About this Recording
8.555977 - Flute Concertos (Romantic)

Romantic Flute Concertos

Romantic Flute Concertos


France and the flute are inseparably associated. The connection is nothing new, but one with clear historical roots. It was at the beginning of the eighteenth Century that nearly all instruments began to undergo rapid technical development. This set in train an evolution that was to continue well into the next century, the technical changes leading to a marked increase in expressive potential. Instrumental music naturally underwent a similar development.


From the beginning, France revealed a special interest in wind instruments, with a marked preference for the flute, which explains why there are so many good French compositions for the instrument. Notation in particular became highly developed in and around Paris. The tradition was built on firm foundations. The

Paris Conservatoire had, from its beginnings in the days of the French Revolution, a strong tradition of flute classes, with teachers whose names are still familiar. Even today, we can still speak of a French flute school of composition and performance, analogous to the French violin school that assumed its first great importance in the nineteenth century.


It is not at all difficult to draw up an impressive list of teachers, composers, methods, practice pieces and their associated virtuosi, all from the French capital. Two sets of circumstances have further contributed to the particular popularity of the flute in France. First, there was the social background. The end of the nineteenth Century in France was characterized by an ebullient and perhaps decadent nightlife. Numerous stories and paintings reflect the cheerful atmosphere of parties and concert-rooms where the men and women might flirt by the light of the new electric lamps, while an excellent but discrete orchestra played popular medleys of polkas and waltzes. In these, the flute, and the smaller and more penetrating piccolo, played an important part. Together with this there grew up the more sophisticated festival, opera, casino and spa orchestras, employing well known and highly skilled flautists. The latter took the opportunity of demonstrating their talent and skill to their audience through a large number of special compositions for the flute. The musical quality of such exhibition pieces was sometimes doubtful, but there was compensation for this in a second element, the privileged position of the flute. Recognised great composers like Faure, Saint-Saens and Ravel also greatly appreciated the flute's technical and expressive possibilities. It therefore comes as no surprise to find in the titles and musical content of their work precisely those elements for which the flute is best known, the bucolic or pastoral, programmatic, virtuoso, melodious and melancholic. All these elements are represented in the present collection of brilliant French flute music, with its associated interesting contributions from the similarly valued oboe and clarinet.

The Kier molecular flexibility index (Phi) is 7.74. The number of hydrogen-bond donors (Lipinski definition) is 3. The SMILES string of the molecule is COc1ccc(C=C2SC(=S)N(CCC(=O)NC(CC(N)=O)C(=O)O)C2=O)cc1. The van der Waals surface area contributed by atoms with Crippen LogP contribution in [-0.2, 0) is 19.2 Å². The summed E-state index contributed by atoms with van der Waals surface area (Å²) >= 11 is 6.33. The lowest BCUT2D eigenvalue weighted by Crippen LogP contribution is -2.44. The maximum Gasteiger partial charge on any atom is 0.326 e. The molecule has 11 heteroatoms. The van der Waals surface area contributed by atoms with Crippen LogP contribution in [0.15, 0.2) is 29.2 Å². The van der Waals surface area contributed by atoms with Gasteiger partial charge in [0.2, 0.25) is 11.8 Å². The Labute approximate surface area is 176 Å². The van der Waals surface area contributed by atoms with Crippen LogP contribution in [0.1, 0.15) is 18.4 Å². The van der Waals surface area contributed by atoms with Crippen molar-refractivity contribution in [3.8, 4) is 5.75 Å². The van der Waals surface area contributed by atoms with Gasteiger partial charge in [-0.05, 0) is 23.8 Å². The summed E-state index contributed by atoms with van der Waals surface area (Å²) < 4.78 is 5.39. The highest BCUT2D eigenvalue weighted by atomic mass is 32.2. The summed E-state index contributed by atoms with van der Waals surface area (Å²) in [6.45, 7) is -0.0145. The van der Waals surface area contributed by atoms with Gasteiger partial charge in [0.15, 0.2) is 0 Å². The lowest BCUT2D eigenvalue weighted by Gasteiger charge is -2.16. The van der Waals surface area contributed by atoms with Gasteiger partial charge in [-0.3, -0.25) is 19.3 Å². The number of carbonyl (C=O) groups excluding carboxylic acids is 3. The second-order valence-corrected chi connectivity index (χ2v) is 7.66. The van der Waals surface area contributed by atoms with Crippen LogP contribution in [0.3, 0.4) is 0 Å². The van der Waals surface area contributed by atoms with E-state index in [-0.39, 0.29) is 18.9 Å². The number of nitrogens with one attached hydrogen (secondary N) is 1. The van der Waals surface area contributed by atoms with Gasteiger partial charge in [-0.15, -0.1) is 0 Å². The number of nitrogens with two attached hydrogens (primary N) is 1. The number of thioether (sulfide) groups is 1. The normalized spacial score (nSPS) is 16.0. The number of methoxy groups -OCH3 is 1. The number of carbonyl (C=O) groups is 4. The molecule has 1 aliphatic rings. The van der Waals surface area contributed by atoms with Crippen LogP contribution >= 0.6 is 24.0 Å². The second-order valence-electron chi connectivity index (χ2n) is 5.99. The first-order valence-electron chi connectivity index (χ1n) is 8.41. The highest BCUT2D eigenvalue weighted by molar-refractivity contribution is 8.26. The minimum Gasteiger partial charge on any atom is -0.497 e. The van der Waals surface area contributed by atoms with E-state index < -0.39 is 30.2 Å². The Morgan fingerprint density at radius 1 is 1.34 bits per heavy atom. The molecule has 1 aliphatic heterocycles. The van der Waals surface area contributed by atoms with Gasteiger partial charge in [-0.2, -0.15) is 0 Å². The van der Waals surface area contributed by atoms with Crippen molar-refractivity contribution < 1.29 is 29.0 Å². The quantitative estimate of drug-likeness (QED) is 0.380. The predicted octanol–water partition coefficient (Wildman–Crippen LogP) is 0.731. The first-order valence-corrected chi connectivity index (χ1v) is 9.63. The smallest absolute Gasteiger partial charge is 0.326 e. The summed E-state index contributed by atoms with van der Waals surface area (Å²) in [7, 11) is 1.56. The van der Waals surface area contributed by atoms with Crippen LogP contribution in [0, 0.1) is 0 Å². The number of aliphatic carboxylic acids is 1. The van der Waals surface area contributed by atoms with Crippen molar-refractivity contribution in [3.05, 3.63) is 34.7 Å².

Marc Grauwels


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